In an effort to better understand how red wine works, the scientists from Johns Hopkins University fed mice a moderate dose of a compound found in red grape skins and seeds before inducing stroke-like damage. They discovered that the animals suffered less brain damage than similarly damaged mice who were not treated with the compound, which is called resveratrol.
"When we pre-treat the animals with the compound orally, then we observe that we have a significant decrease in the area of stroke damage by about 40 percent," said Sylvain Dore, the lead researcher for the study.
Dore and his research team presented their results from the study, which was funded in part by the U.S. government, at a Society for Neuroscience conference in Atlanta.
"What is unique about this study is we have somewhat identified what can be the specific mechanism," in the wine that is good for health, Dore said. "Here we are building cell resistance against free radical damage." The study showed that resveratrol increases levels of an enzyme in the brain, heme oxygenase, that was already known to shield nerve cells from damage.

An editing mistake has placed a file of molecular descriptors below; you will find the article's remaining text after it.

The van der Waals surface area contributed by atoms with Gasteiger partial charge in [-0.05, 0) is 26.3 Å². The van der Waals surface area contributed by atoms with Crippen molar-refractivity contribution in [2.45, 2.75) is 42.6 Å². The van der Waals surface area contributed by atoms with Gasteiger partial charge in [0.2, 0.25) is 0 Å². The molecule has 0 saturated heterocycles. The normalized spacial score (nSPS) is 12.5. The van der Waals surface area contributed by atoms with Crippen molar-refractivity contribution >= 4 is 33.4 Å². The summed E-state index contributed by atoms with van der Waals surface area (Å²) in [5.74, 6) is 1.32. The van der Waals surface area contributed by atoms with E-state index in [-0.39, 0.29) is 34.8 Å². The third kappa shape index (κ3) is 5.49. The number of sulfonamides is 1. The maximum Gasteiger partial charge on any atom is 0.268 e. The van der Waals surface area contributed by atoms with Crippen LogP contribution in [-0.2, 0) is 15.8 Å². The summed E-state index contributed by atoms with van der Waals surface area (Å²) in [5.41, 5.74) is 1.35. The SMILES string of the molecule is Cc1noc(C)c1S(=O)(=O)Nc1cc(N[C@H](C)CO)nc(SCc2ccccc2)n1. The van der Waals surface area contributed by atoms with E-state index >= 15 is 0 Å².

Dore said the beneficial effects associated with drinking a moderate amount of red wine could be explained by the fact the wine turns on the heme oxygenase anti-oxidant system.
"Red wine has been suggested for the heart. Here what we show is its special effect in stroke and pre-treatment," Dore said. "It suggests that prophylactic use of wine could work." The fermentation process in winemaking boosts the
concentration of resveratrol, Dore said. But said more studies are needed to translate the findings from mice into humans.
The amount of wine that must be consumed in order to reap the benefits of the compound will vary depending on a person's weight and the concentration of resveratrol in the wine. But, Dore said, it will likely work out to about two
glasses a day.
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